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Wingspan is growing

Four wings here. Three yarns

Noro Yuzen and an old modular swatch

I love the colors of this yarn. I’ve loved them for several years. The yarn is now discontinued, but a similar color way creeps into other Noro yarns. I’ve swatched the yarn and started several projects. The last one was a modular thing I didn’t like. So I frogged it.

As I started this Wingspan, I realized I’d need more yarn, so chose several. The Noro must be special to me. I had one unwound skein left and the other three skeins looked like this.

Roughly 5 yard balls.

The things we do for the love of yarn!

More later–

Reflecting on my time management

Computers eat up so much of my time. It’s all about possibilities. I could do this or that or that . . . .

But when you are reading about something, you aren’t doing it–or anything else for that matter. I don’t mean reading for a purpose, I just mean looking (surfing, Pinterest, Flickr, etc.) at what you “could” make or do. And I’m also talking about losing four hours in an ADD zone-like trance. Don’t get me wrong– it’s fun, but it isn’t productive. Fortunately I don’t have the responsibility of a daily job anymore. I guess I just have a big case of Protestant work ethic guilt.

I did paint today, and yesterday.

Yesterday it was a still life of a lemon. The purpose was to do it with a color system and observe the effects. I chose Violet and Lemon yellow. I put the lemon on a white plate and sat that on a piece of violet batik. I had to paint shadows on the white plate. White! Did you know that white isn’t really just white in a painting?

I added the palest grey and a bit of super pale violet. I have no idea why.  I also drew in the lines with a pen because I just like that kind of thing.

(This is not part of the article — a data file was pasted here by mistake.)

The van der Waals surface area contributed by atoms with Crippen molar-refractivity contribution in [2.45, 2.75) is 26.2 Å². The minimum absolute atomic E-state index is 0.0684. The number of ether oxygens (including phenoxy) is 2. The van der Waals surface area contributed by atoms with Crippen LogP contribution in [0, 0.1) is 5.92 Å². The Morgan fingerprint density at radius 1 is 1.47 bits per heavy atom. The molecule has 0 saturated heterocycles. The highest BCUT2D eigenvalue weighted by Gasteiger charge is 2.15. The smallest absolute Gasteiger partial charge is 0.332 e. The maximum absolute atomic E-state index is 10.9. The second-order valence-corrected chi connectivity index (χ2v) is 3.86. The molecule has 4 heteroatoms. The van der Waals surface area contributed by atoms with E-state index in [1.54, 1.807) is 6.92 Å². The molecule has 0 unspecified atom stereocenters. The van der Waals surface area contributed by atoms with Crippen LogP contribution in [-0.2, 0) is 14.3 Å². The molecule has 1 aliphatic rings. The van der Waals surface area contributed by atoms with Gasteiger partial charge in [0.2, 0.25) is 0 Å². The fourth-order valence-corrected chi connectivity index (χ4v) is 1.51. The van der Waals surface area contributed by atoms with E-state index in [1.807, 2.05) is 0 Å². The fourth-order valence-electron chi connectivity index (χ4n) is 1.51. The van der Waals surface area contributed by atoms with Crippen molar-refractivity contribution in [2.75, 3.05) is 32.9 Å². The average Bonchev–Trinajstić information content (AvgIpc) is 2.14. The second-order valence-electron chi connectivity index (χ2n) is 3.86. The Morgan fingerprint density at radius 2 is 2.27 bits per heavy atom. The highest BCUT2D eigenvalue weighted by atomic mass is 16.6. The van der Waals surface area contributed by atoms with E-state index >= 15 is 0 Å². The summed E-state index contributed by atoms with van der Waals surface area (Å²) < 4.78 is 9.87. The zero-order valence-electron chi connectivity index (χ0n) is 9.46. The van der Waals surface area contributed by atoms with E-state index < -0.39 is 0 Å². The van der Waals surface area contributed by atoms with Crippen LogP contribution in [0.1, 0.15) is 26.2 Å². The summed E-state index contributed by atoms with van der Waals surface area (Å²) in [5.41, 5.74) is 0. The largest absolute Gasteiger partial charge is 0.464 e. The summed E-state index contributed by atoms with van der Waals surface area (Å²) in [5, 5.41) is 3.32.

I worked hard and learned a lot, but I don’t really like the painting. I have to remind myself that it isn’t about the product, it’s about the learning.

So today I learned to make texture with salt. Yep, table salt. I painted a very wet watercolor and sprinkled salt on it–Steve’s favorite spice. The trick is to sprinkle it on the paint at the magic moment–I haven’t quite learned when that is. But I had some success and a lot of fun.

I think what I’m looking to accomplish is to be able to create witty little pictures that make some point about life–The kind that make people smile and nod their heads. Hmmmmmmmm.

Speaking of life—football is back, and I have two fantasy teams. Looks like the knitting will pick up. It’s the only thing I can do while watching the games without spilling stuff or making a big mess. I added several inches to my Spectra project last night while watching my man Peyton show his stuff. Games are on Thursday, Sunday, and Monday. Heck, I might actually complete a project.

I hope you’re having as much fun as I am.

More later–


Rayon and Koigu Mori

This is such a nice project.  A well placed markers and the whole thing is mindless.  Sort of.  That doesn’t mean I didn’t make a big goof while knitting  talking at the shop, but life goes on.